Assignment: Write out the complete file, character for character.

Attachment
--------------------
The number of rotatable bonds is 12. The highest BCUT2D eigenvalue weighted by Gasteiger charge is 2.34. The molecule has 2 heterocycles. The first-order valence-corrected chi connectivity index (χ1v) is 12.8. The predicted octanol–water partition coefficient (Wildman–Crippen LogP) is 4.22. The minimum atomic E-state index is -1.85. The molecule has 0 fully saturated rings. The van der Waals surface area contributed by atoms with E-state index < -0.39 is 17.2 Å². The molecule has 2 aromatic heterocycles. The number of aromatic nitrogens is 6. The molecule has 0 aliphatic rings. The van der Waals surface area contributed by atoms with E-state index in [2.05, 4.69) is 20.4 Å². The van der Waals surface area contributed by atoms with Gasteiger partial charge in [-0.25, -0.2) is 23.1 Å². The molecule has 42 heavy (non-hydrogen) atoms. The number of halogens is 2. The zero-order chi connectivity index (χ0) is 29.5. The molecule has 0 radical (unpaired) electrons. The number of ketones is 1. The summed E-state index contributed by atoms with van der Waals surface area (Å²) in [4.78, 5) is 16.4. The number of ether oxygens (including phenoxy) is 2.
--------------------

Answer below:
The number of rotatable bonds is 12. The highest BCUT2D eigenvalue weighted by Gasteiger charge is 2.34. The molecule has 2 heterocycles. The first-order valence-corrected chi connectivity index (χ1v) is 12.8. The predicted octanol–water partition coefficient (Wildman–Crippen LogP) is 4.22. The minimum atomic E-state index is -1.85. The molecule has 0 fully saturated rings. The van der Waals surface area contributed by atoms with E-state index < -0.39 is 17.2 Å². The molecule has 2 aromatic heterocycles. The number of aromatic nitrogens is 6. The molecule has 0 aliphatic rings. The van der Waals surface area contributed by atoms with E-state index in [2.05, 4.69) is 20.4 Å². The van der Waals surface area contributed by atoms with Gasteiger partial charge in [-0.25, -0.2) is 23.1 Å². The molecule has 42 heavy (non-hydrogen) atoms. The number of halogens is 2. The zero-order chi connectivity index (χ0) is 29.5. The molecule has 0 radical (unpaired) electrons. The number of ketones is 1. The summed E-state index contributed by atoms with van der Waals surface area (Å²) in [4.78, 5) is 16.4. The number of ether oxygens (including phenoxy) is 2.